PR Disasters: Prevent Them by Monitoring Your Brand BEFORE Crises Happen!
I found this post interesting and I thought I’d share here:
I like to share interesting posts and information about internet marketing that read in my Google reader. Let me sort through the junk to bring you the real goods when comes to local internet marketing for small businesses. I thought this was super useful. if you like it be sure to share maybe subscribe to the authors blog: http://growmap.com
Ignoring a brand crisis can REALLY cost you – as United Airlines found out. Their refusal to take responsibility resulted in a loss of an estimated $180 MILLION!
Some PR agents think of PR from one campaign to the next, but this is the wrong approach for the social media era. Your brand is constantly changing as people talk about it on social media and this is often where crises originate.
PR disasters are just as often the result of a slow accumulation of dissatisfaction that boils over as they are the result of sudden, unexpected catastrophes.
Social media monitoring tools are as much PR tools as marketing research tools, if not more. As a marketing research tool, it can be used indirectly to gauge what customers think – but as a PR tool it can be used directly to know what people think about you.
Constant Brand Monitoring
Social media monitoring tools constantly monitor your brand so that you can predict disasters before they occur and act accordingly. This goes beyond ordinary sentiment analysis and also involves keeping track of how much people talk about you and where you are being talked about.
You can also measure how big the disasters are by seeing how much people are talking about the disaster and how fast it spread (and whether it is STILL spreading).
You need to know WHERE people are talking about the disaster
because that influences how big your problem is.
Usually, a Facebook disaster with lots of negative mentions is much worse than the same Twitter disaster with the same amount of negative mentions because Facebook is more engaging than Twitter.
Many Brands Wait ‘Till Crises Happen – and Then Panic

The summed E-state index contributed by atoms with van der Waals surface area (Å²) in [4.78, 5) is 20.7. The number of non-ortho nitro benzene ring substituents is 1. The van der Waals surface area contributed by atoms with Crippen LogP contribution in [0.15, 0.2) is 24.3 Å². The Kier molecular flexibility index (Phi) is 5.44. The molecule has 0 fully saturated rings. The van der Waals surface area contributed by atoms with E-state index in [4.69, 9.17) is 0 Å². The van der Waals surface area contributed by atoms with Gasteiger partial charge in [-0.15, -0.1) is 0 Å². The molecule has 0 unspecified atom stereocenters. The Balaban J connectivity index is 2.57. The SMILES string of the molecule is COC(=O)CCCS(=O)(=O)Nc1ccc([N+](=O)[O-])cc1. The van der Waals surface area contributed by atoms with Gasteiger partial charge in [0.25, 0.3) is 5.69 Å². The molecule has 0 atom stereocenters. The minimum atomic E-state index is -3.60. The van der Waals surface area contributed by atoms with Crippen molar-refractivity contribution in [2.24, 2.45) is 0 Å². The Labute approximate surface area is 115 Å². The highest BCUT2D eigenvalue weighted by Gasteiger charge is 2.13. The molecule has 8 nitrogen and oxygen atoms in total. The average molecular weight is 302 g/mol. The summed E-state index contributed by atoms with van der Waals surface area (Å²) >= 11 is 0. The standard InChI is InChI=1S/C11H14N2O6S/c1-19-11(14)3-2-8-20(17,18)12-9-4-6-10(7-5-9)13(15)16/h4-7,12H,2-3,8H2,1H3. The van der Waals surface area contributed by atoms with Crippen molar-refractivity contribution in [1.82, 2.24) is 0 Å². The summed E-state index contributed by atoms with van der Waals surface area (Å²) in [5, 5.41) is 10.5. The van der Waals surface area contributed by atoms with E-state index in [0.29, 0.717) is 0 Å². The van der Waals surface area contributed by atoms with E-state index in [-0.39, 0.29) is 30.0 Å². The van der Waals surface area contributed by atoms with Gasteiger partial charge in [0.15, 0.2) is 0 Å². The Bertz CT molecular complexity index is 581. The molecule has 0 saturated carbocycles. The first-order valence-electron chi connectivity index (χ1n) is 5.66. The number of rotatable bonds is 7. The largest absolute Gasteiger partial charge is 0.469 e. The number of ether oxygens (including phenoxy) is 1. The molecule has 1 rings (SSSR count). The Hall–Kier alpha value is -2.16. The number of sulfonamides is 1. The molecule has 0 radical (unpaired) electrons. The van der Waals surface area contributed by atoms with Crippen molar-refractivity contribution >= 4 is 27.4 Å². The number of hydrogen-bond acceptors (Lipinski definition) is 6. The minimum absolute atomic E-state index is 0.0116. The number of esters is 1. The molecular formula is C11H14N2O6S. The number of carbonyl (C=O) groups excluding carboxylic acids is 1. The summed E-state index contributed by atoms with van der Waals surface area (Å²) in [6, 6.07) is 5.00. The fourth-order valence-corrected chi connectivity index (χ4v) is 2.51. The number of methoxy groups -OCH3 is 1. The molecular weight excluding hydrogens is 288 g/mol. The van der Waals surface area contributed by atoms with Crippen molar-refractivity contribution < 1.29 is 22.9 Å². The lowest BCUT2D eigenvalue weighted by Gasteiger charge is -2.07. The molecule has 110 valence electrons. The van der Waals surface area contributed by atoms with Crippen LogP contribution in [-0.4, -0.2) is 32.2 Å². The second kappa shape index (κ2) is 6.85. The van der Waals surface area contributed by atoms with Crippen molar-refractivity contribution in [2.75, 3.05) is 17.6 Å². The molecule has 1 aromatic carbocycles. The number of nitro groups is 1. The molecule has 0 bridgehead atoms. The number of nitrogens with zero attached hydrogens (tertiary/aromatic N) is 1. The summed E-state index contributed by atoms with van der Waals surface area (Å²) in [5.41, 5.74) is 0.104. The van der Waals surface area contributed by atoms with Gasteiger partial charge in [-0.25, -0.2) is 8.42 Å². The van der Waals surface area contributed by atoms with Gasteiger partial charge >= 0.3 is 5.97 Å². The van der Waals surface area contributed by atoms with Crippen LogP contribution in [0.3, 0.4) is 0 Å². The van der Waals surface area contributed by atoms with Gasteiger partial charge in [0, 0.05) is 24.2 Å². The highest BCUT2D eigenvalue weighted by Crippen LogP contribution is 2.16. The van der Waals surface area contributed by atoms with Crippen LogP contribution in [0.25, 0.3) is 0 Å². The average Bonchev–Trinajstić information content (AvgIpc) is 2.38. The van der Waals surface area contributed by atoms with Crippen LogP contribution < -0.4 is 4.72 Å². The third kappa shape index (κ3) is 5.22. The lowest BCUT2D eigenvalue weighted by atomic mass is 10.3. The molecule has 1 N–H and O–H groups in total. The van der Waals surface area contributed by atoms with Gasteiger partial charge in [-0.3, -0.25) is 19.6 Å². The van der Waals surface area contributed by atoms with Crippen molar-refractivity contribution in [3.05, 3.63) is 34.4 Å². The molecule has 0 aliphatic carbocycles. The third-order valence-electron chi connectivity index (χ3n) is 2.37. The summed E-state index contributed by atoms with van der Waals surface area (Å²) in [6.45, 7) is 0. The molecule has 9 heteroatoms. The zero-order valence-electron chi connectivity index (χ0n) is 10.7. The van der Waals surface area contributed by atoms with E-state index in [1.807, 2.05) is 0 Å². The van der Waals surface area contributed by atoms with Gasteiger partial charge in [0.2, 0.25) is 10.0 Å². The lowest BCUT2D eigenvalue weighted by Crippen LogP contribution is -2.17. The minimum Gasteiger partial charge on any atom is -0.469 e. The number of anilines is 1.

Far too often, brands will wait till something bad happens to them before they start to use social media monitoring tools. They will use the tools to see how the disaster spreads across social media and then try to analyze the disaster.
They often were not paying attention to what was happening
before the disaster so they do not have the context
with which to analyze the disaster quickly.
Enterprise-level tools allow people to look at what people have been saying in social media before you start observing it but these tools are not accessible to many companies.
But Most Crises Don’t “Just Happen”
Monitoring what people say about your brand on social media lets you know whether one of those “bubbling over” PR disasters might happen. If you see a lot of complaints about a particular feature in a product, for example, you can change that feature before rolling out the next version of that product.
Sometimes “bubbling over” disasters happen then –
and can spoil a product launch.
People were expecting the new product to be an improvement on the old one and they focus on the feature that they didn’t like and do not see the new product as an improvement over the old one.
Use SMM to Stop Crises BEFORE They Happen
Stop crises before they happen by knowing what your audience wants – whether they are your customers, target demographics, or the readers of your blog. SMM can help you do this by allowing you to notice patterns and trends that could be indicative of a coming disaster.
Maybe negative mentions are an increasingly larger portion
of your overall mentions and have been for the past week.
PROTECT YOUR BRAND!
Want to dive deeper into the world of social media for business? This post was written by Murray Newlands, author of the white paper Learn Social Media Monitoring in Fifteen Minutes. FREE white paper >> Download here by clicking this link now.
http://growmap.com/prevent-pr-disasters-brand-monitoring/) Don’t forget to comment and subscribe to the authors blog.